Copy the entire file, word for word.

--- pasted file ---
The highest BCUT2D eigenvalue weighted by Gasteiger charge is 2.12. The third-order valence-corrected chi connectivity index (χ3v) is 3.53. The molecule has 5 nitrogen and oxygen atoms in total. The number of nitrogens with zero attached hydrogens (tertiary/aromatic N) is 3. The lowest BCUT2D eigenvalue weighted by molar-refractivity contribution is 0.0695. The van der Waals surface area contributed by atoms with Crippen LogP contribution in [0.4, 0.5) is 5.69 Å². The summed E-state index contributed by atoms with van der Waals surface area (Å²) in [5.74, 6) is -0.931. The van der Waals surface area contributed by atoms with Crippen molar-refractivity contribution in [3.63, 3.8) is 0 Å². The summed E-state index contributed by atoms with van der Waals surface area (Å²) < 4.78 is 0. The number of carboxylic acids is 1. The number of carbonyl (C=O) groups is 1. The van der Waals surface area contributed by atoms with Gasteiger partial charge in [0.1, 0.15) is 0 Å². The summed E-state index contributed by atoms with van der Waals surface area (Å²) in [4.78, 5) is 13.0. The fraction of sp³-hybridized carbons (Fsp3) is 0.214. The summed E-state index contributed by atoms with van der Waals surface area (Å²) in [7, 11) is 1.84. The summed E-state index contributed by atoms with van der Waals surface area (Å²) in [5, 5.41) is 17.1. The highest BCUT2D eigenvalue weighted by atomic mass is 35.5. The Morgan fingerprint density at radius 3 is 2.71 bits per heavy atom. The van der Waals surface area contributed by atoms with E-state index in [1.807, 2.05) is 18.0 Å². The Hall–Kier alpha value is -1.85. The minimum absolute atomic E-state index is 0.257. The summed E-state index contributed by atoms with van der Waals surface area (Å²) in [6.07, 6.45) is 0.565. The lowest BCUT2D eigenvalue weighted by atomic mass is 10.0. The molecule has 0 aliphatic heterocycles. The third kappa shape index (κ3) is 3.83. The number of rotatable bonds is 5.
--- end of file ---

The highest BCUT2D eigenvalue weighted by Gasteiger charge is 2.12. The third-order valence-corrected chi connectivity index (χ3v) is 3.53. The molecule has 5 nitrogen and oxygen atoms in total. The number of nitrogens with zero attached hydrogens (tertiary/aromatic N) is 3. The lowest BCUT2D eigenvalue weighted by molar-refractivity contribution is 0.0695. The van der Waals surface area contributed by atoms with Crippen LogP contribution in [0.4, 0.5) is 5.69 Å². The summed E-state index contributed by atoms with van der Waals surface area (Å²) in [5.74, 6) is -0.931. The van der Waals surface area contributed by atoms with Crippen molar-refractivity contribution in [3.63, 3.8) is 0 Å². The summed E-state index contributed by atoms with van der Waals surface area (Å²) < 4.78 is 0. The number of carboxylic acids is 1. The number of carbonyl (C=O) groups is 1. The van der Waals surface area contributed by atoms with Gasteiger partial charge in [0.1, 0.15) is 0 Å². The summed E-state index contributed by atoms with van der Waals surface area (Å²) in [4.78, 5) is 13.0. The fraction of sp³-hybridized carbons (Fsp3) is 0.214. The summed E-state index contributed by atoms with van der Waals surface area (Å²) in [7, 11) is 1.84. The summed E-state index contributed by atoms with van der Waals surface area (Å²) in [5, 5.41) is 17.1. The highest BCUT2D eigenvalue weighted by atomic mass is 35.5. The Morgan fingerprint density at radius 3 is 2.71 bits per heavy atom. The van der Waals surface area contributed by atoms with E-state index in [1.807, 2.05) is 18.0 Å². The Hall–Kier alpha value is -1.85. The minimum absolute atomic E-state index is 0.257. The summed E-state index contributed by atoms with van der Waals surface area (Å²) in [6.07, 6.45) is 0.565. The lowest BCUT2D eigenvalue weighted by atomic mass is 10.0. The molecule has 0 aliphatic heterocycles. The third kappa shape index (κ3) is 3.83. The number of rotatable bonds is 5.